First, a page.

Eustace described the legislation as “a law that is riddled with practical and philosophical inconsistencies and discrepancies; a law that induces fear in the populace; a law that infringes upon, and indeed, damages constitutional rights and freedoms,” he said.

Shortly after the law was passed, last Friday, four regional and international press freedom organisations, including the Association of Caribbean Media Workers (ACM) and Reporters Without Borders (RSF), issued a joint statement expressing alarm.

But by Monday, the number of international organisations signing the joint statement had increased to 22 and Eustace said “condemnation of this law has come from far and wide.”

He noted that before the passage of the law, the RSF called parts of the bill “extremely damaging”.

“The Canadian-based Centre for Law and Democracy says the government was ‘rushing ahead with seriously problematical legislation’, which might punish ‘perfectly innocent browsing activity’.

“And the International Press Institute said that the law opens ‘a back door to silencing unwanted opinions or punishing journalistic work that makes… politicians, uncomfortable’,” Eustace noted.

The NDP leader said he would like Vincentians to note, carefully, and understand that such a thing has never happened before in the history of the island..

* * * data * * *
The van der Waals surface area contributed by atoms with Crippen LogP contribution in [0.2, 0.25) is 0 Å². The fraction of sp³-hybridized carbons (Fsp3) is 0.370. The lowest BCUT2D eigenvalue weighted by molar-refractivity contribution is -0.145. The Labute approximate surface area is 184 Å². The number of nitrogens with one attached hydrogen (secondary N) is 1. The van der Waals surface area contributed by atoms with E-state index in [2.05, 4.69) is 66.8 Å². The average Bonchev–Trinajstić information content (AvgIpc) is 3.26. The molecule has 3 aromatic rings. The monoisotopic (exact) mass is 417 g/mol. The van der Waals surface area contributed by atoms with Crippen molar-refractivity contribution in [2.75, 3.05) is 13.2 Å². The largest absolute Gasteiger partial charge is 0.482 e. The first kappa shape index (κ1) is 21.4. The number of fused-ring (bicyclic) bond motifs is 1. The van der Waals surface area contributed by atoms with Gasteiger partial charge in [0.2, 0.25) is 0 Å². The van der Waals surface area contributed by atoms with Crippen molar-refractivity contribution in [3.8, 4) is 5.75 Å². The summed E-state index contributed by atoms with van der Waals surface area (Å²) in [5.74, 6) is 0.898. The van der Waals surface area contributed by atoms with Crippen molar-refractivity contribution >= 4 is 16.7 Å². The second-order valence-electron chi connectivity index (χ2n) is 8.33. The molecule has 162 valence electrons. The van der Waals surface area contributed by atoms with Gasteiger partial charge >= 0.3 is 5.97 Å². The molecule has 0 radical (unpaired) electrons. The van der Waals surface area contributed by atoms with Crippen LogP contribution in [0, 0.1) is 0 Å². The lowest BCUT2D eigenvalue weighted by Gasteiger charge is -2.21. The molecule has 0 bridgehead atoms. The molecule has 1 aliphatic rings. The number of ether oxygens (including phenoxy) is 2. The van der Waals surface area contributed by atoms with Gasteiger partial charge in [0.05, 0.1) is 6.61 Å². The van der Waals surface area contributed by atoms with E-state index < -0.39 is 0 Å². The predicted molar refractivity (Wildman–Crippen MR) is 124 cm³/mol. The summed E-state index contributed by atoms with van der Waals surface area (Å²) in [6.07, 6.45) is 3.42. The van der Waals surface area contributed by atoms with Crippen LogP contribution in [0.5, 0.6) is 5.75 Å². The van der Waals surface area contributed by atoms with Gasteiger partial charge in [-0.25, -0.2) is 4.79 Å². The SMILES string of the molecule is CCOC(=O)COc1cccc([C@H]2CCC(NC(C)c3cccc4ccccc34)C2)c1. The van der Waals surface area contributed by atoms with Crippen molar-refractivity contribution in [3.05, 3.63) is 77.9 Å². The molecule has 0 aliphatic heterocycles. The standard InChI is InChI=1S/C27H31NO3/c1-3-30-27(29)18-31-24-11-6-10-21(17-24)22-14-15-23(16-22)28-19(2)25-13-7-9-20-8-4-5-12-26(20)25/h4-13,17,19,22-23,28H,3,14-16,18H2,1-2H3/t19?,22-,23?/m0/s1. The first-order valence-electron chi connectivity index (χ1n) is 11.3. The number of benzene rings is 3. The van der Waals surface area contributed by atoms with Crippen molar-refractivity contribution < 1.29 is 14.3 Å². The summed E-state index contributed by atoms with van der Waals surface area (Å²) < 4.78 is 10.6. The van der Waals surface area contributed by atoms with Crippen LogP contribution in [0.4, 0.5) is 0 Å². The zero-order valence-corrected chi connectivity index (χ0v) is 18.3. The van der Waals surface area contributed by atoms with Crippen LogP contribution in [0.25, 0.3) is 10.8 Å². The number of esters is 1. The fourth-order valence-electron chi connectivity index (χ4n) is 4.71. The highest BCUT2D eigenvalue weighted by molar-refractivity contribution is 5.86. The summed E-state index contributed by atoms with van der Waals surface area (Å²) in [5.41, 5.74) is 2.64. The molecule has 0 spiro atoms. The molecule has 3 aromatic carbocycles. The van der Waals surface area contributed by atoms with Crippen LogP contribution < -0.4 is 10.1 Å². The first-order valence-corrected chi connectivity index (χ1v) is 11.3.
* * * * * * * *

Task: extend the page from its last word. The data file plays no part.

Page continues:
“At no time have we ever seen this level and volume of international condemnation of a law that a government of this country was about to pass. It is an unprecedented intervention by those parties and agencies, who truly seek freedom and human rights as basic human values, given by God and enshrined in our constitution.

“But these unprecedented interventions are happening for a simple reason — it is because the law itself is an unprecedented attack on the basic freedoms of citizens in this day and age; an attack by an illegitimate regime, that simply seeks to protect itself from criticism, prevent revelation and scrutiny of its actions so as to continue to rule with impunity — and without accountability,” Eustace stated.

In the face of these unprecedented condemnations, the bill was slightly modified before its final reading, but the modifications were of no fundamental benefit.